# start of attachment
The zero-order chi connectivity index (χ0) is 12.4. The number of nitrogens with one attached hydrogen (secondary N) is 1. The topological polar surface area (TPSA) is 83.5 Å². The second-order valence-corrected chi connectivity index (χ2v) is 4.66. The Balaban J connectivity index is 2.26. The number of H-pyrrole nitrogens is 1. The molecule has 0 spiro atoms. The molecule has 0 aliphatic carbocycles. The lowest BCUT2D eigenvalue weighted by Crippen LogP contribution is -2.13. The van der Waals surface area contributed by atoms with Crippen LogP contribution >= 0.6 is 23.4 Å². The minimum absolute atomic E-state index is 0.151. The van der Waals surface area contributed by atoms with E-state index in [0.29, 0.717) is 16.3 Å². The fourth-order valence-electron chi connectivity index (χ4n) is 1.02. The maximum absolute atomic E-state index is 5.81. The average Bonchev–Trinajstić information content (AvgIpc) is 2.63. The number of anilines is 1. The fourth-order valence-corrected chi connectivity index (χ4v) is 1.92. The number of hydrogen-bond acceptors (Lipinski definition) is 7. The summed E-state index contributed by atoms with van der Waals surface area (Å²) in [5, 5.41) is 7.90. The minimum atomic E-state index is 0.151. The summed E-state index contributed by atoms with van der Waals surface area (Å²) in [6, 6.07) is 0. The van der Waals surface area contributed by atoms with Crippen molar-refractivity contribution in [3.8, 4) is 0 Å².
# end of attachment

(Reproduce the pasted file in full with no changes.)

The zero-order chi connectivity index (χ0) is 12.4. The number of nitrogens with one attached hydrogen (secondary N) is 1. The topological polar surface area (TPSA) is 83.5 Å². The second-order valence-corrected chi connectivity index (χ2v) is 4.66. The Balaban J connectivity index is 2.26. The number of H-pyrrole nitrogens is 1. The molecule has 0 spiro atoms. The molecule has 0 aliphatic carbocycles. The lowest BCUT2D eigenvalue weighted by Crippen LogP contribution is -2.13. The van der Waals surface area contributed by atoms with Crippen LogP contribution >= 0.6 is 23.4 Å². The minimum absolute atomic E-state index is 0.151. The van der Waals surface area contributed by atoms with E-state index in [0.29, 0.717) is 16.3 Å². The fourth-order valence-electron chi connectivity index (χ4n) is 1.02. The maximum absolute atomic E-state index is 5.81. The average Bonchev–Trinajstić information content (AvgIpc) is 2.63. The number of anilines is 1. The fourth-order valence-corrected chi connectivity index (χ4v) is 1.92. The number of hydrogen-bond acceptors (Lipinski definition) is 7. The summed E-state index contributed by atoms with van der Waals surface area (Å²) in [5, 5.41) is 7.90. The minimum atomic E-state index is 0.151. The summed E-state index contributed by atoms with van der Waals surface area (Å²) in [6, 6.07) is 0. The van der Waals surface area contributed by atoms with Crippen molar-refractivity contribution in [3.8, 4) is 0 Å².